Few images from the last days of the Cold War are as enduring in the West as the fall of the Berlin Wall. But in Central and Eastern Europe, a more complex picture emerges.
Four Months into Iraq War 3.0, the cracks are showing -- on the battlefield and at the Pentagon.
In the "fast-fast" political culture of South Korea, some leaders are patiently—and effectively—making strides for democracy, clean energy, and maybe even peace.
The countries of the former Warsaw Pact are not knuckling under to pressure from Russia. They're trying to avoid a new cold war.
The murder of a transgender woman in the Philippines reveals both the transphobia of the U.S. Marine Corps and the dangers of U.S. military presence in the region.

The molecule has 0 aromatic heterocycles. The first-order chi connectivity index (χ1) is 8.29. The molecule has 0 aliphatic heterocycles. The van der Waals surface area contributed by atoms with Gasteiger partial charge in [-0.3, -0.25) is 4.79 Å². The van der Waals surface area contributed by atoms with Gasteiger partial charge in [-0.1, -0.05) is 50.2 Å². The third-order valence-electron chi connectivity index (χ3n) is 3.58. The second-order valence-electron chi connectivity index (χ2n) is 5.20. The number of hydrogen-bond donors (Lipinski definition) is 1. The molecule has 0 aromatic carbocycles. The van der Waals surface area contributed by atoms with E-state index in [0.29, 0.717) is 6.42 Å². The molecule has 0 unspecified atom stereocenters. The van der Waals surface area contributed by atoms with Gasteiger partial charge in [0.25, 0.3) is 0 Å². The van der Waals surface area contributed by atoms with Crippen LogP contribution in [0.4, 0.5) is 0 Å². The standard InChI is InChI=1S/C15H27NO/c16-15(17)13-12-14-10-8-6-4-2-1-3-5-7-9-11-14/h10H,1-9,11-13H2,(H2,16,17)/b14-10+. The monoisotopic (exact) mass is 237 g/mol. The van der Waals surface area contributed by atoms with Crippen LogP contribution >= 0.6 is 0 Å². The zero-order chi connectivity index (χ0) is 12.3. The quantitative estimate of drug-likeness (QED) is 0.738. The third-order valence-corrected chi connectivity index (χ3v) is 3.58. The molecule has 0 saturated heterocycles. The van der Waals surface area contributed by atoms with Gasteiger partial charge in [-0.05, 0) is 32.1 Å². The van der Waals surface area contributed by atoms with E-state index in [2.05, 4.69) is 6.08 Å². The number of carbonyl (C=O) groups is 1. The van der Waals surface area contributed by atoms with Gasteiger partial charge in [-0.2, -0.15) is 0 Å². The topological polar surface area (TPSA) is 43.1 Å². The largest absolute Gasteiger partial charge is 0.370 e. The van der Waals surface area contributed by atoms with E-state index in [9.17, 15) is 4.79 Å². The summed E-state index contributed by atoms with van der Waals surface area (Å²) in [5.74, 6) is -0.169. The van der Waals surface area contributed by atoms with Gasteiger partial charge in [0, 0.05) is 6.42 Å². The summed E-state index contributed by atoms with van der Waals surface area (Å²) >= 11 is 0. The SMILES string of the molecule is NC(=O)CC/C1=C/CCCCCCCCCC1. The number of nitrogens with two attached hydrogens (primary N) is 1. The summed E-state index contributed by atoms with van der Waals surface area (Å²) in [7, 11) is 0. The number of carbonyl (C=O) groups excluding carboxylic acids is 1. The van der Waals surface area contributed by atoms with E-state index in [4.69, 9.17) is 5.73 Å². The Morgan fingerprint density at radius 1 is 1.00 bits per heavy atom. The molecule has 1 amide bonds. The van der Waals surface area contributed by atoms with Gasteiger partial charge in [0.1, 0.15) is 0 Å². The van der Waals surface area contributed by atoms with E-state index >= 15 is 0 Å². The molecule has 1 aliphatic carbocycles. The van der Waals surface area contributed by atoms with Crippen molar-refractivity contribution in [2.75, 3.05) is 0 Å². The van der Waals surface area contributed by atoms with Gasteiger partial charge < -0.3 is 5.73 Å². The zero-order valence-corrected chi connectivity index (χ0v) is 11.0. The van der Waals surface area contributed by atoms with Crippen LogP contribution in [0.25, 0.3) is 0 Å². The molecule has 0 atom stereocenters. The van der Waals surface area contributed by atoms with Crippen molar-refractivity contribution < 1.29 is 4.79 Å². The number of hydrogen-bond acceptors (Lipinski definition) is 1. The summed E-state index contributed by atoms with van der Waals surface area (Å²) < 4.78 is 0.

The murder and disappearance of students from Ayotzinapa is raising questions once again about the complicity of law enforcement and public officials in Mexico's drug wars.
What we see on our screens has primed us to make the obvious mistake of worrying overmuch about improbable threats and worrying undermuch about the more probable ones.
During and after Israel's war on Gaza, bipartisan congressional majorities have worked to undermine war crimes investigations by the United Nations and human rights groups.
As more European governments line up to recognize a Palestinian state, Israel (and the U.S.) look more isolated than ever.
Three-quarters of Ebola victims are women, with caretakers especially at risk.